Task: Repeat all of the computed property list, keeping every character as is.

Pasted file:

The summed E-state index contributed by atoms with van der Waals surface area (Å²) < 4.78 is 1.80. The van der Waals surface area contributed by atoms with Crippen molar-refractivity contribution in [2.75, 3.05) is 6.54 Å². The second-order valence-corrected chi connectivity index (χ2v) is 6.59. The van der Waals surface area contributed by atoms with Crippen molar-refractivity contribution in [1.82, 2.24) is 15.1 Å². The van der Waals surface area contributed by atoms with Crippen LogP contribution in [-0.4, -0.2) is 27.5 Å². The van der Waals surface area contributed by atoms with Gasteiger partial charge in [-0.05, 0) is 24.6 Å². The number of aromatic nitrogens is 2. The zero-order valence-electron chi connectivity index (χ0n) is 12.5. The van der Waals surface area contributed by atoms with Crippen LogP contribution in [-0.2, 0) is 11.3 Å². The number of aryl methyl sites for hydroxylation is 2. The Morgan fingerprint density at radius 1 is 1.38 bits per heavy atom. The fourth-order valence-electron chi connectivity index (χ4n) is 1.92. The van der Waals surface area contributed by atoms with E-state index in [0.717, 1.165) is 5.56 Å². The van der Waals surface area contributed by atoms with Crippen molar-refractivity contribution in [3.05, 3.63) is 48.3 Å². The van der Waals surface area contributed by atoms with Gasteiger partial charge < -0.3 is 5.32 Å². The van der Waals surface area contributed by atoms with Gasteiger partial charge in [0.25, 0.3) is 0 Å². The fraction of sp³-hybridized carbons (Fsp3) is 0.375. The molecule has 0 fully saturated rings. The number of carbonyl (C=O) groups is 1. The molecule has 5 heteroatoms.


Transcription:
The summed E-state index contributed by atoms with van der Waals surface area (Å²) < 4.78 is 1.80. The van der Waals surface area contributed by atoms with Crippen molar-refractivity contribution in [2.75, 3.05) is 6.54 Å². The second-order valence-corrected chi connectivity index (χ2v) is 6.59. The van der Waals surface area contributed by atoms with Crippen molar-refractivity contribution in [1.82, 2.24) is 15.1 Å². The van der Waals surface area contributed by atoms with Crippen LogP contribution in [-0.4, -0.2) is 27.5 Å². The van der Waals surface area contributed by atoms with Gasteiger partial charge in [-0.05, 0) is 24.6 Å². The number of aromatic nitrogens is 2. The zero-order valence-electron chi connectivity index (χ0n) is 12.5. The van der Waals surface area contributed by atoms with Crippen LogP contribution in [-0.2, 0) is 11.3 Å². The number of aryl methyl sites for hydroxylation is 2. The Morgan fingerprint density at radius 1 is 1.38 bits per heavy atom. The fourth-order valence-electron chi connectivity index (χ4n) is 1.92. The van der Waals surface area contributed by atoms with E-state index in [0.717, 1.165) is 5.56 Å². The van der Waals surface area contributed by atoms with Crippen molar-refractivity contribution in [3.05, 3.63) is 48.3 Å². The van der Waals surface area contributed by atoms with Gasteiger partial charge < -0.3 is 5.32 Å². The van der Waals surface area contributed by atoms with Gasteiger partial charge in [0.25, 0.3) is 0 Å². The fraction of sp³-hybridized carbons (Fsp3) is 0.375. The molecule has 0 fully saturated rings. The number of carbonyl (C=O) groups is 1. The molecule has 5 heteroatoms.